Friday, the Bureau of Labor Statistics reported an additional 156,000 jobs were added during August, far below the month’s previous expectations.

However, experts responded well to the report, one even described this weaker report as a “Goldilocks” report, not too strong, but not too weak.

“For the markets, it is a Goldilocks report which is strong enough to keep the recovery going and weak enough to keep the Fed from tightening too aggressively,” said Brent Nyitray, iServe Residential Lending director of capital markets. “Construction, professional business services, and manufacturing were the biggest contributors to job growth.”

Other experts agreed, saying the new report would not affect the Federal Reserve’s decision on a rate hike later this month.

“Today’s employment situation report was neither exciting nor depressing, with 156,000 non-farm payroll jobs created in August,” said Mark Fleming, First American Financial Corp. chief economist. “This is a sufficient level of job creation that the Federal Reserve expects is needed for the new entrants into the job market every month.”

“I believe these August results neither dissuade nor encourage, relative to the economic facts known yesterday, the Federal Open Market Committee to materially change its opinion of whether to raise rates later this month,” Fleming said.

One economist acknowledged the job numbers were disappointing, but agreed August’s report will not change the Fed’s decision at its September meeting.

“These numbers followed strong results for recent months, and the three-month average monthly job gain of 185,000 points to a solid job market,” Fannie Mae Chief Economist Doug Duncan said. “While we are yet to see any acceleration in nominal wage gains, declining inflation this year is a positive for workers.”

“Following a recent string of lackluster housing data, today’s report provides some hope in the form of a strong pickup in residential construction hiring,” Duncan said. “Overall, we see nothing to stop the Fed from continuing its gradual monetary policy normalization, as we expect it to announce a tapering of its balance sheet during its meeting later this month.”

However, not everyone agreed with this outlook on August’s job numbers, and one expert insisted this report further confirms the next rate hike will not occur until 2018.

“Job growth disappointed in August, with employment gains falling shy of expectations and downward revisions to prior months,” said Curt Long, National Association of Federally Insured Credit Unions chief economist. “The unemployment rate ticked up even as growth in the labor force slowed.”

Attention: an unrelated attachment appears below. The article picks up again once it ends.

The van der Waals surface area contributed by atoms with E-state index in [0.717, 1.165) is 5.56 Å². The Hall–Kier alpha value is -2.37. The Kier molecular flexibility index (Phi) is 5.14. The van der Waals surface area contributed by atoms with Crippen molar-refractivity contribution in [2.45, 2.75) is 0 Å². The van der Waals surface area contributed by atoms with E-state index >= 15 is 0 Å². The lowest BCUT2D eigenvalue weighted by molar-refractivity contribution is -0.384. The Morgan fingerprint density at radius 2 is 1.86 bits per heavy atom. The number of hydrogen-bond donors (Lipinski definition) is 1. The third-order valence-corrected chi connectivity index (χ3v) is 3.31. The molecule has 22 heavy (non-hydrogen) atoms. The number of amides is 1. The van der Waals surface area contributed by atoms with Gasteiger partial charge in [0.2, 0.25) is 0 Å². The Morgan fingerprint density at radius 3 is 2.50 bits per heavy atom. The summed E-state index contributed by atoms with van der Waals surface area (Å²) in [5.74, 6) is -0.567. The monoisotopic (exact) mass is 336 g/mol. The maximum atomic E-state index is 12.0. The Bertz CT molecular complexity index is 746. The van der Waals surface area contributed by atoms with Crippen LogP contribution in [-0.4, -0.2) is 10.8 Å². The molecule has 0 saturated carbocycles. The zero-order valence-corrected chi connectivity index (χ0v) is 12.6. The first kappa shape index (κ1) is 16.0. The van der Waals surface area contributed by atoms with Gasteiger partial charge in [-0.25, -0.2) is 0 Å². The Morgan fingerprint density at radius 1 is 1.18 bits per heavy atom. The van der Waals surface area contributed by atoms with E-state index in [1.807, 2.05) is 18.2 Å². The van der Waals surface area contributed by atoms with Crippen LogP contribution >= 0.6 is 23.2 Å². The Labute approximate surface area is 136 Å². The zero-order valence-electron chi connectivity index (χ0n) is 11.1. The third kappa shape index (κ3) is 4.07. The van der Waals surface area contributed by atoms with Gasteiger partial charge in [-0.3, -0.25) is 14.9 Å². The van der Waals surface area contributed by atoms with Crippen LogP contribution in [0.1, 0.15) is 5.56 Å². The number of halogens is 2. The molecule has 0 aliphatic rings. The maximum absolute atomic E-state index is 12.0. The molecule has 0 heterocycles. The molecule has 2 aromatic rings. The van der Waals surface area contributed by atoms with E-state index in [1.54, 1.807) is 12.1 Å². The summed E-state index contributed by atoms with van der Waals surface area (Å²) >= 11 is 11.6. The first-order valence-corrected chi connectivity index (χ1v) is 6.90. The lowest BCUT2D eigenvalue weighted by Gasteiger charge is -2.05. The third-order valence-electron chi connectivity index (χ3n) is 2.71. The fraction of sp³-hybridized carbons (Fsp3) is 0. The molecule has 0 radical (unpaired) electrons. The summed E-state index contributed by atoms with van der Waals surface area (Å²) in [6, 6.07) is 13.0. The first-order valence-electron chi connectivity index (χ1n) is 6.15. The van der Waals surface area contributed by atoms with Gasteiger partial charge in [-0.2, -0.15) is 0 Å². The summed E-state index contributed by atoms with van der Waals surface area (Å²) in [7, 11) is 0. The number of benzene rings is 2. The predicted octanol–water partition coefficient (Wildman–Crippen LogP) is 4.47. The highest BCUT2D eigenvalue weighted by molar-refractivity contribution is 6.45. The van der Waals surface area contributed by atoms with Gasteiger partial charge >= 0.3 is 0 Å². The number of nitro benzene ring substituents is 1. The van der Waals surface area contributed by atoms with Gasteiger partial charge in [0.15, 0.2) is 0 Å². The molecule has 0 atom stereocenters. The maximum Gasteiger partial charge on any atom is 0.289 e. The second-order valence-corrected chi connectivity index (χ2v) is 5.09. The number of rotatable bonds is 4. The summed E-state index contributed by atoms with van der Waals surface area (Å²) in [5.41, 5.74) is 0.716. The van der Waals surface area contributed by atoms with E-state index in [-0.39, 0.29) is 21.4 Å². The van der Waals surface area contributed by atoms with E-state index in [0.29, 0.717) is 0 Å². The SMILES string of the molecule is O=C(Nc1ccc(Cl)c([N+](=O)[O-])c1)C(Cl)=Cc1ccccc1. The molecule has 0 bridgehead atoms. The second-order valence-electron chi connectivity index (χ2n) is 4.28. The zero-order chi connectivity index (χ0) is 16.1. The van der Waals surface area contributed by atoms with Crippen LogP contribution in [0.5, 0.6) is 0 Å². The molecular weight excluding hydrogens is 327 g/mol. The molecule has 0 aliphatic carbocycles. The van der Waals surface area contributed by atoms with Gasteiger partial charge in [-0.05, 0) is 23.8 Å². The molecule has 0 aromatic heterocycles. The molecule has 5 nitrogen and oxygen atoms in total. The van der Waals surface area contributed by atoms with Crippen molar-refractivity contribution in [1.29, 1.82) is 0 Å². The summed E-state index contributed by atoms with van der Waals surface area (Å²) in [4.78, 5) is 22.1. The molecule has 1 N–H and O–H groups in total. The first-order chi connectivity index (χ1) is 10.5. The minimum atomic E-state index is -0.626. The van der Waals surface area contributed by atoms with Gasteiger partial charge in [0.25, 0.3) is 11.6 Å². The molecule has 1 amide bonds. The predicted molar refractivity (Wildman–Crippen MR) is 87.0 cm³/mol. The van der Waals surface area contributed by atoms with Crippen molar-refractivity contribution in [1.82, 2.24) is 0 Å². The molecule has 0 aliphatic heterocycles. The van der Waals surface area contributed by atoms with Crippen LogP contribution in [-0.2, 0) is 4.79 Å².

“Wages increased by just three cents per hour,” Long said. “The labor market is still in fine shape, but this report will augment the arguments of those in the Fed who want to hold off on a rate hike until inflation strengthens. NAFCU continues to believe that the next rate hike will be in 2018.”

The National Association of Realtors explained this report follows the theme for this year’s economy, which continues to change between good and tolerable. But, the association explained the increase will be enough to see a jump in housing demand.

“It has been a humdrum economy so far this year, seesawing between good to tolerable, yet certainly not great,” NAR Chief Economist Lawrence Yun said. “Nonetheless, the 12-month job gains total still tops 2 million, and that will likely grow household formation and home buying demand. The job figures in July assures that interest rates will likely remain low for a longer period.”

And of course, economists focused on the sudden uptick in construction jobs, saying that, while welcome, much more are still needed. In fact, after Hurricane Harvey, construction labor shortages could get worse before they get better.

“Construction employment was a highlight in this report with 28,000 jobs added in August,” Redfin Chief Economist Nela Richardson said. “But the supply of workers in this industry still severely lags the demand needed and the problem is getting worse. Job openings in construction continue to grow at double-digit rates from a year ago while wages are growing barely above inflation.”

“The construction industry is between a rock and a hard place,” Richardson said. “As we saw last month, the supply shortages are finally starting to push up wages. Yet builders can’t easily pass on higher wage costs to homebuyers, because home prices are already challenging consumer budgets. Harvey’s aftermath will further amplify this disconnect between the economy’s need for more construction workers and the wage it’ll take to attract them.”